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Are Dairy Cows Happy in Modern-Day Dairy Barns?

There may be a prevailing belief among nonfarming consumers that dairy cows with grass-stained knees, roaming around in pastures, are happier than their barn-contained cousins. 

But are these gentle ruminants unhappy when raised conventionally in barns – the majority of dairy operations, according to the U.S. Department of Agriculture – as opposed to their cousins in grazing operations?

The numerous experts at universities, government agencies and independent organizations who ask these questions and study the answers – not in terms of “cow happiness,” but “cow comfort” – use certain measures to gauge a dairy cow’s overall well-being. 

Comfortable cows, according to University of Minnesota Extension dairy specialist Marcia Endres, produce more and better-quality milk, are reproductively efficient, and experience overall health – and a cow’s housing and management affect all those things, Endres said in “Cow Comfort and Why It Matters.”

“Today’s cows are like high-performance athletes, which makes them more sensitive to negative aspects of their environment or management,” Endres wrote.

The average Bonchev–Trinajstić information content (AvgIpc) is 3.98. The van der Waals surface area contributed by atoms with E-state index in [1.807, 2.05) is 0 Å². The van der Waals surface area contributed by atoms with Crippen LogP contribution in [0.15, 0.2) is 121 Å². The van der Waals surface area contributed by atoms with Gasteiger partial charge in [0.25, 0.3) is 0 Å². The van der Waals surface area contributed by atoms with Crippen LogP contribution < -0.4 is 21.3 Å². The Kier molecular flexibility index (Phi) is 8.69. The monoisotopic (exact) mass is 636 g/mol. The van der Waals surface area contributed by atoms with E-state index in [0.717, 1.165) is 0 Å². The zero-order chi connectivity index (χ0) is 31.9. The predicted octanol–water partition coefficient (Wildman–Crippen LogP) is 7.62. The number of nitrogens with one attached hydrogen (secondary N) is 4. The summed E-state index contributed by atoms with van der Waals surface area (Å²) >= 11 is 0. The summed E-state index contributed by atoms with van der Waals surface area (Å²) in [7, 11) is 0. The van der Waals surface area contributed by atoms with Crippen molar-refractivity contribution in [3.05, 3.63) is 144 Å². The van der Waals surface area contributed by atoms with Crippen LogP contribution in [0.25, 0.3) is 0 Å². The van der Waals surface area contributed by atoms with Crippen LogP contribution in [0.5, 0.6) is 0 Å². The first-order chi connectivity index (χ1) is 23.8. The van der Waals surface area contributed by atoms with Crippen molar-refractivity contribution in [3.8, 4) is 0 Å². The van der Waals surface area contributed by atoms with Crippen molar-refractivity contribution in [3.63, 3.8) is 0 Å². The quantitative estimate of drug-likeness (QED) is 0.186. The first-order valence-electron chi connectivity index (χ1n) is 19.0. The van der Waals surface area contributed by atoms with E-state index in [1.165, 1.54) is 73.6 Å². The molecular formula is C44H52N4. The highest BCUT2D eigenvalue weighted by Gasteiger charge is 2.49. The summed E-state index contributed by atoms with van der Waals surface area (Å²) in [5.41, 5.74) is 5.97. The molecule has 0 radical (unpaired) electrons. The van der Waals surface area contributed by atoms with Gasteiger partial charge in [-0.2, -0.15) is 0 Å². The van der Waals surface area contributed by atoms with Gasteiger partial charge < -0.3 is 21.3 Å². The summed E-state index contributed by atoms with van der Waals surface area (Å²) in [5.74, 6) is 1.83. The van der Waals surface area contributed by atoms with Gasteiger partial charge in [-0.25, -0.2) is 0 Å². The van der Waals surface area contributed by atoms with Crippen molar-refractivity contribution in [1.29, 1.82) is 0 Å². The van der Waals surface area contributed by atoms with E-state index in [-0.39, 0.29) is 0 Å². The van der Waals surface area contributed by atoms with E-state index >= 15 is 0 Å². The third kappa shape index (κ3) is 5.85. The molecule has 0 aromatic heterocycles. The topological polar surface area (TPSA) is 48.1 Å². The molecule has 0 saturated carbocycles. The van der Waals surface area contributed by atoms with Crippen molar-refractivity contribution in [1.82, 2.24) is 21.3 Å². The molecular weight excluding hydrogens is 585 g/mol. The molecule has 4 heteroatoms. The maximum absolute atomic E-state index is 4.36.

Outside the barn. Photo by Rachel Lukas.

In the freestall dairy barn at Brey Cycle Farm, care of the herd is research based, said Lauren Brey, a partner in the family farm with her husband, Jacob; and her brother-in-law and sister-in-law, Tony and Moriah.

Lauren calls their barn “new-style farming.” The Holsteins are free to walk around, lie down on their sand beds, and eat and drink as they choose. They go to the milking parlor three times a day, and when the cows leave, the employees arrive to scrape the alleys and beds and refill the feed and water. 

The Breys’ dry cows (those on vacation until they have their next calves) graze pasture, and they have their Angus/Holstein crossbred beef animals and heifers (young females that have not calved yet) on a rotational grazing system on 140 acres. But the milking herd is kept inside an open-structure barn that has fresh air flow, shading, fans for the summer to achieve the cooler temperatures that dairy cows need, and curtains for winter protection. 

If milk production is a sign of cow comfort, then the Breys’ cows would seem to have it. The daily milk production per Wisconsin cow is an average of 8.1 gallons, according to the Wisconsin Agricultural Statistics Service. Jacob said their cows give an average of 10 gallons of milk every day.

And if reproductive efficiency is also a sign of cow comfort, they seem to have that, too: Their herd has grown annually from about 100 in 2016 to 650 today. 

“As the herd grows, we grow,” Lauren said.